Before we get started, here's a brief summary of what we're going to do:
- install puredata on the raspberry pi.
- install and test the RF24 library on the raspberry pi & arduino.
- install the puredata external.
- transmit data to puredata using an arduino.
Getting puredata on the raspberry pi
The easiest way that I've found is to download one of the image files from the pd-la group. Their image files have puredata and all the required dependencies pre-installed, simply follow their instructions to copy the image to an SD card and away you go. Use a 16gb card, as an 8gb SD card won't leave you with much free space.
At this point, if you want to start puredata and have a play around, just type pd into a terminal window and hit enter.
Optional: Running the pi headless
At the moment you probably have a screen and keyboard plugged into the pi. I'd recommend keeping it this way for the moment, rather than trying to log in over SSH or X over SSH, because the puredata external will only execute if puredata is run as root.
If, despite what I've said, you wish to run the raspberry pi headless (i.e. without a screen), I'd suggest following the instructions from the linux laptop orchestra. You will then have to work out how to execute commands as root. These instructions worked for me, but I'm no linux expert.
Installing the RF24 library
Next we need to install the RF24 library on the raspberry pi, so that the puredata external can talk to the RF24 module. Make sure your pi is connected to the internet, then open a terminal window and execute:
git clone https://github.com/stanleyseow/RF24.git cd RF24 cd librf24-rpi/librf24 make sudo make installViola! the library should be installed.
Optional: Getting sound output from puredata
The built in sound on the raspberry pi 1 is quite poor, so I used an external USB soundcard (GWC Technologies AA1570), however, any of the cards found here should work. If you don't need sound for your puredata project, then more power to you!
Testing the hardware & RF24 library
At this stage I'd suggest powering off the pi, and connecting the RF24 module to it according to the wiring diagram found on this blog (for a raspberry pi 1). At the same time, connect the second RF24 module to an arduino, using the wiring diagram from the link above. Make sure that you do not accidentally connect the RF24 modules to a 5V supply! I'd also suggest soldering a 1uF capacitor across the supply terminals of the NRF24 modules.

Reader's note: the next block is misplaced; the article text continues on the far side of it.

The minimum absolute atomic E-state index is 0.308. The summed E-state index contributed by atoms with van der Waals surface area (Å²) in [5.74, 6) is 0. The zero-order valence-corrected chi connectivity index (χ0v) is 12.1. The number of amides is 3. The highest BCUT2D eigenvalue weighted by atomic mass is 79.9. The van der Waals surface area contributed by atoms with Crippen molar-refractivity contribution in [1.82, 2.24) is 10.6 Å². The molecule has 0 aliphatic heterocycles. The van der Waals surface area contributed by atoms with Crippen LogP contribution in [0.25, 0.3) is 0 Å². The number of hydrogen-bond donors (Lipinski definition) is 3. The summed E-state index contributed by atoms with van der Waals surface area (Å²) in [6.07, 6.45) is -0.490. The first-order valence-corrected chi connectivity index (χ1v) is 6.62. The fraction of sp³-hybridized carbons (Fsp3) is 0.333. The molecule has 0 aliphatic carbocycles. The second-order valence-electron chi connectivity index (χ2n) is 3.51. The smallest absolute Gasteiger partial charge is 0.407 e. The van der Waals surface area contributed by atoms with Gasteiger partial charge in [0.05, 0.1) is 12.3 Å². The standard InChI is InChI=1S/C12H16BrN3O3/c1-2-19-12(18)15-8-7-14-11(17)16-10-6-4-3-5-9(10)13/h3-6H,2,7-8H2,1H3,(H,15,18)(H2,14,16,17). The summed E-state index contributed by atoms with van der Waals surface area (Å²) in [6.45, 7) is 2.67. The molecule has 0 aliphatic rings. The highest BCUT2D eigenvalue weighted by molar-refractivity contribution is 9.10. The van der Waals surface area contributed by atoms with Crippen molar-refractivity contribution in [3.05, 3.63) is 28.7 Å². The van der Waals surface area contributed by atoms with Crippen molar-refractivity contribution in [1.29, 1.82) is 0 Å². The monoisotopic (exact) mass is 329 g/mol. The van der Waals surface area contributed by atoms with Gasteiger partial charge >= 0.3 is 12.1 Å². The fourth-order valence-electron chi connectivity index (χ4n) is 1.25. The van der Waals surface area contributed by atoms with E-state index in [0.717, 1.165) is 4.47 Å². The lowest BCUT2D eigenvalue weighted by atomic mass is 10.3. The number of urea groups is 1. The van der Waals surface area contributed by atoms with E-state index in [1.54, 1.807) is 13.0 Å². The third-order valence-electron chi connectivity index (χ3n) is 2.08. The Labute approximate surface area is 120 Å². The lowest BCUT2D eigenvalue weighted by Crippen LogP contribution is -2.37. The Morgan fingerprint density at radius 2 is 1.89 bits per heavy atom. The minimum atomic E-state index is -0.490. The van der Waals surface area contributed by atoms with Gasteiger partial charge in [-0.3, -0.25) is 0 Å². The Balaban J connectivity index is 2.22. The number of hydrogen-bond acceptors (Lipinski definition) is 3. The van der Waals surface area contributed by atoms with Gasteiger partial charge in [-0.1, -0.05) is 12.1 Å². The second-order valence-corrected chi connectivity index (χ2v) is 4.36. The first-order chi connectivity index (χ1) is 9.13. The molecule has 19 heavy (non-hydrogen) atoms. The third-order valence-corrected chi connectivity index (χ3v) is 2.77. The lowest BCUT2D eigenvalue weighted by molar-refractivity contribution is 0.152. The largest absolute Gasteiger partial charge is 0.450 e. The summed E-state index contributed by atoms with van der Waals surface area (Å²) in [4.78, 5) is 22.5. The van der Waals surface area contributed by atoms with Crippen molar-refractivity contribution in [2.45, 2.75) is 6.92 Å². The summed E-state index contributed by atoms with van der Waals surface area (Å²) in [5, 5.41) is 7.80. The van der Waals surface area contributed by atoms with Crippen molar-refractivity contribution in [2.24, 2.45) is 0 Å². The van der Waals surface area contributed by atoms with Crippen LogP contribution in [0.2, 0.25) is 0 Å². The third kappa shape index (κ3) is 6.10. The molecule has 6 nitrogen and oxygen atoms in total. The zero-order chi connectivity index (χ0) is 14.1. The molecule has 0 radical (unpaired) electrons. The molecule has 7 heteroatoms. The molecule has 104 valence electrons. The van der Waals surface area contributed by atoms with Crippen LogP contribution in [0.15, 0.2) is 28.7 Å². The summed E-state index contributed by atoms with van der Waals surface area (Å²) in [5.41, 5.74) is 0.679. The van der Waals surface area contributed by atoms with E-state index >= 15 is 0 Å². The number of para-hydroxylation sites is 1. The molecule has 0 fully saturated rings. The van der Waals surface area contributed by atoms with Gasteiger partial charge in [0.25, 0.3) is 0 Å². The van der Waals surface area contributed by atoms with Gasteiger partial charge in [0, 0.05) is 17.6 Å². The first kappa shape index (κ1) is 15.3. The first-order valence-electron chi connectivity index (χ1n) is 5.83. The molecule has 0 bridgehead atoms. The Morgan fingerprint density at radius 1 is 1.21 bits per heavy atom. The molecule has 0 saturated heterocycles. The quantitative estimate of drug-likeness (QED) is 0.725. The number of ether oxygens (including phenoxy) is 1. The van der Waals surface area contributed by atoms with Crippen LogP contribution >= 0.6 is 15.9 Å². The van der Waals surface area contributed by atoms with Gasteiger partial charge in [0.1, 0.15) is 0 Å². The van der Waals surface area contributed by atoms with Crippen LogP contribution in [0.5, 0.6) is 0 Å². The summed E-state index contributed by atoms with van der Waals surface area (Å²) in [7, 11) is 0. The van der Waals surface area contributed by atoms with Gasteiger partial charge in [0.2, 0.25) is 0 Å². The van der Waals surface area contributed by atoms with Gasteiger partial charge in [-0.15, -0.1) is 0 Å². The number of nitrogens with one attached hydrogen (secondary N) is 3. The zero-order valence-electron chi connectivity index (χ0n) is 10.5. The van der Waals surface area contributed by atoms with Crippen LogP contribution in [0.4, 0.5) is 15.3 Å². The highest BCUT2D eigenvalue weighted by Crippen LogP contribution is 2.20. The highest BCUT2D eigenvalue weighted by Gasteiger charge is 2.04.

Now, boot your pi up. If there is smoke, either turn your pi off or stop smoking inside. If there isn't smoke, then upload and compile the code from Simon John's blog on both the arduino and the pi. Execute the code on the pi, and you should see a series of increasing numbers printed to the screen. If you don't see any numbers, then check all of the connections between the RF24 modules and the arduino/pi. You should also make sure that each module isn't more than a meter or so apart. If numbers are only occasionally printed to the screen, then you have issues with packet loss - make sure those capacitors are soldered on!
If you have a lot of issues with this step, don't get dejected. Search the forums. check your wiring. Try different modules. Did I mention check your wiring?
Installing the puredata external
Now that our hardware is working, we need to get puredata set up to receive data from the NRF module. You can either use the precompiled external from the github page, or compile the external from source.
Using the precompiled external
Go to the github project page and download the RF24Listener.pd_linux file. Now copy that file to the ../puredata/extra/ directory. It's as simple as that. Skip to step 7 for a guide on how to use the external.
Read on to see how to compile the external from source.
Compiling the external from source